Better quality with live haddock
There are significant differences in the quality of haddock depending on whether it is killed soon after catching or recuperates in capture-based aquaculture. This is documented in a project carried out by Nofima Marin.
In Norway, most haddock is caught by trawling, mostly as a by-catch. Targeted fishing for haddock using Danish seines takes place in the period from April to June off the coast of Troms and Finnmark.
The catches are often large and much of the quality problem is associated with the fishing gear Danish seines. The haddock is exhausted after the catching process and has, among other factors, a low pH level in its blood and muscle. That is why this fishery presents the greatest challenges regarding quality. There is also the option of capture-based aquaculture or in other words keeping the haddock alive after the catching process.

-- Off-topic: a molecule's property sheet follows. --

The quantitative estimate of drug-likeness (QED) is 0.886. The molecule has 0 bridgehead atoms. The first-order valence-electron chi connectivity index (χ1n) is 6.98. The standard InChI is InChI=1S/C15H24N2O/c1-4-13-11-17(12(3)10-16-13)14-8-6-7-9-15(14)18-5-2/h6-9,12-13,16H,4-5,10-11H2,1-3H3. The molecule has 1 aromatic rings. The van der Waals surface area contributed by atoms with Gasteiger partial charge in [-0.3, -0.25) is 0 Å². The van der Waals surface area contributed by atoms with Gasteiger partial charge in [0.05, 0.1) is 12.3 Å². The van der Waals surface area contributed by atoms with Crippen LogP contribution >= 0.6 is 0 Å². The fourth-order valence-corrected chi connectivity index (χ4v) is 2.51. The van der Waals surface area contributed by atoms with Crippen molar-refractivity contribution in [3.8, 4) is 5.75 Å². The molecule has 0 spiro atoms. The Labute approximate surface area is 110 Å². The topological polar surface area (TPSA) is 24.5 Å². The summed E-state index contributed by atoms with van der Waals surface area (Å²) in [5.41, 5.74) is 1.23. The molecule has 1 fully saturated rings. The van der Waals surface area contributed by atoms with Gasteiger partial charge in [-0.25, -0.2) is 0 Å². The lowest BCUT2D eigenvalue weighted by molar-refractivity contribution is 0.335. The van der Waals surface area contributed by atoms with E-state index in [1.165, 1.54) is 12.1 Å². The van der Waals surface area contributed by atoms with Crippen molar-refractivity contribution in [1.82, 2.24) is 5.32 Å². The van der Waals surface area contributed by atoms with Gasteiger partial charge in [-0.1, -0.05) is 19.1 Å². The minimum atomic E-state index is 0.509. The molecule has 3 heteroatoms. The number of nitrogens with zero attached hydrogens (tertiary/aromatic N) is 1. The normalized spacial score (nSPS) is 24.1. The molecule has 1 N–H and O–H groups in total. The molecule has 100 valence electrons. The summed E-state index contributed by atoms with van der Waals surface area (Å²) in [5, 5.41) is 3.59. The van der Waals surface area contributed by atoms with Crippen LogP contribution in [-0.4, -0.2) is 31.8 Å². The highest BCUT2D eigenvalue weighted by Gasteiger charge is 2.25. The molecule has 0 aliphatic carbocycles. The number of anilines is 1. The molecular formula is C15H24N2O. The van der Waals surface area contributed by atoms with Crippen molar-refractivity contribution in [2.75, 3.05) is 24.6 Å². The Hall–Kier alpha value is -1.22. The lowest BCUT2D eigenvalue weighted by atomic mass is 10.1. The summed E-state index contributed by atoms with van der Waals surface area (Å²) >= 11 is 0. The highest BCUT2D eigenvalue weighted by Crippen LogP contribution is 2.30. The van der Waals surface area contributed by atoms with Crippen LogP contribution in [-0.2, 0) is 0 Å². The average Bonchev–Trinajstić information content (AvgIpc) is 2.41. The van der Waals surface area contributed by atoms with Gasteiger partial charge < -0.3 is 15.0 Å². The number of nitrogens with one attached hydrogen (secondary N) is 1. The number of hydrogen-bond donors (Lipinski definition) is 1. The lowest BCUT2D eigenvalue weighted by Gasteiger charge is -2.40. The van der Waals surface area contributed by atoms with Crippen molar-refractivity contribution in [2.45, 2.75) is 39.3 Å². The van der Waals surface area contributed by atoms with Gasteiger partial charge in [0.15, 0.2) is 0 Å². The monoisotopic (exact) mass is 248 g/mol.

Capture-based aquaculture offers good quality
Haddock requires considerable time to recuperate, and needs several days in favourable conditions to achieve normal physiological condition. However, the fishing boats using Danish seines that land live haddock the day after the catch supply raw material of an extremely high quality. Danish seines are not a suitable catching method if the haddock are to be kept alive for a period of more than two days.
– The results from these trials don’t come as a surprise and have provided relatively clear answers, says Senior Scientist Kjell Ø. Midling, who is heading the project.
– However, several conditions need to be studied in more detail before we can draw final conclusions."
This was started as a collaborative project between Wild Fish Forum and Fillet Forum and is financed by the Fisheries and Aquaculture Industry Research Fund (FHF).
For more information, please refer to report number 31/08: Live haddock – survival, exhaustion and recuperation of haddock caught with Danish seines. Recuperation and progress of rigor mortis post mortem. (This report is available in Norwegian language only.)